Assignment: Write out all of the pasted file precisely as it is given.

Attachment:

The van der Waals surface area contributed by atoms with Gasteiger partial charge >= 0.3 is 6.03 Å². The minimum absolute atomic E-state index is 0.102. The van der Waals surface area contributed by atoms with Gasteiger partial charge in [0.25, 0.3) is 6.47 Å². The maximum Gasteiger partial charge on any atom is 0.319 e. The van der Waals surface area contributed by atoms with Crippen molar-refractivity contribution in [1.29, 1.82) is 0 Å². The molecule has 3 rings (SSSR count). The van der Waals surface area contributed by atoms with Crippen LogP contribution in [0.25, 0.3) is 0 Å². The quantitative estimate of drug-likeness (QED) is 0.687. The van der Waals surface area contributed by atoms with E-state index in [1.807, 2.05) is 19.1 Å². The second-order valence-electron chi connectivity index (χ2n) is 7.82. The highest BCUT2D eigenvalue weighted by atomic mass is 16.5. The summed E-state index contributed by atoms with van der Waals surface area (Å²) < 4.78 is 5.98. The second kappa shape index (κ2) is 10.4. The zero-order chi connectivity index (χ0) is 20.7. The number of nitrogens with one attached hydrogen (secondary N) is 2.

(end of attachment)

The van der Waals surface area contributed by atoms with Gasteiger partial charge >= 0.3 is 6.03 Å². The minimum absolute atomic E-state index is 0.102. The van der Waals surface area contributed by atoms with Gasteiger partial charge in [0.25, 0.3) is 6.47 Å². The maximum Gasteiger partial charge on any atom is 0.319 e. The van der Waals surface area contributed by atoms with Crippen molar-refractivity contribution in [1.29, 1.82) is 0 Å². The molecule has 3 rings (SSSR count). The van der Waals surface area contributed by atoms with Crippen LogP contribution in [0.25, 0.3) is 0 Å². The quantitative estimate of drug-likeness (QED) is 0.687. The van der Waals surface area contributed by atoms with E-state index in [1.807, 2.05) is 19.1 Å². The second-order valence-electron chi connectivity index (χ2n) is 7.82. The highest BCUT2D eigenvalue weighted by atomic mass is 16.5. The summed E-state index contributed by atoms with van der Waals surface area (Å²) < 4.78 is 5.98. The second kappa shape index (κ2) is 10.4. The zero-order chi connectivity index (χ0) is 20.7. The number of nitrogens with one attached hydrogen (secondary N) is 2.